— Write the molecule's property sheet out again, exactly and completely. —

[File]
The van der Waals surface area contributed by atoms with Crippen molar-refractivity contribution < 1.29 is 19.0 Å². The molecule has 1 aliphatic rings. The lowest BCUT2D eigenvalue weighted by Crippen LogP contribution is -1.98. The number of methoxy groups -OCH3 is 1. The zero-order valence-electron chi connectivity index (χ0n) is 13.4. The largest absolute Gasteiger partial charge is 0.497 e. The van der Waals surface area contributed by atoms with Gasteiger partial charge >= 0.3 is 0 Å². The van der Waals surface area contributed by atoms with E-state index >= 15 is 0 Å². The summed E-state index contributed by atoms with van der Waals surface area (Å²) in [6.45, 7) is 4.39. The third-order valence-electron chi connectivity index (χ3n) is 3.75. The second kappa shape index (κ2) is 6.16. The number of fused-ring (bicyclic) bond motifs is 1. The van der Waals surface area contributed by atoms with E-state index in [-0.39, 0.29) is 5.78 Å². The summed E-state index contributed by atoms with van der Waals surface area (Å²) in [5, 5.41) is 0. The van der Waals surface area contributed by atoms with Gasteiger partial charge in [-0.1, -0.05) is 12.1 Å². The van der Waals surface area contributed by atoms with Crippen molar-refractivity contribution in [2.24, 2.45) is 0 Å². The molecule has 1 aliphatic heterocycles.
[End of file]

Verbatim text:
The van der Waals surface area contributed by atoms with Crippen molar-refractivity contribution < 1.29 is 19.0 Å². The molecule has 1 aliphatic rings. The lowest BCUT2D eigenvalue weighted by Crippen LogP contribution is -1.98. The number of methoxy groups -OCH3 is 1. The zero-order valence-electron chi connectivity index (χ0n) is 13.4. The largest absolute Gasteiger partial charge is 0.497 e. The van der Waals surface area contributed by atoms with Gasteiger partial charge >= 0.3 is 0 Å². The van der Waals surface area contributed by atoms with E-state index >= 15 is 0 Å². The summed E-state index contributed by atoms with van der Waals surface area (Å²) in [6.45, 7) is 4.39. The third-order valence-electron chi connectivity index (χ3n) is 3.75. The second kappa shape index (κ2) is 6.16. The number of fused-ring (bicyclic) bond motifs is 1. The van der Waals surface area contributed by atoms with E-state index in [-0.39, 0.29) is 5.78 Å². The summed E-state index contributed by atoms with van der Waals surface area (Å²) in [5, 5.41) is 0. The van der Waals surface area contributed by atoms with Gasteiger partial charge in [-0.1, -0.05) is 12.1 Å². The van der Waals surface area contributed by atoms with Crippen molar-refractivity contribution in [2.24, 2.45) is 0 Å². The molecule has 1 aliphatic heterocycles.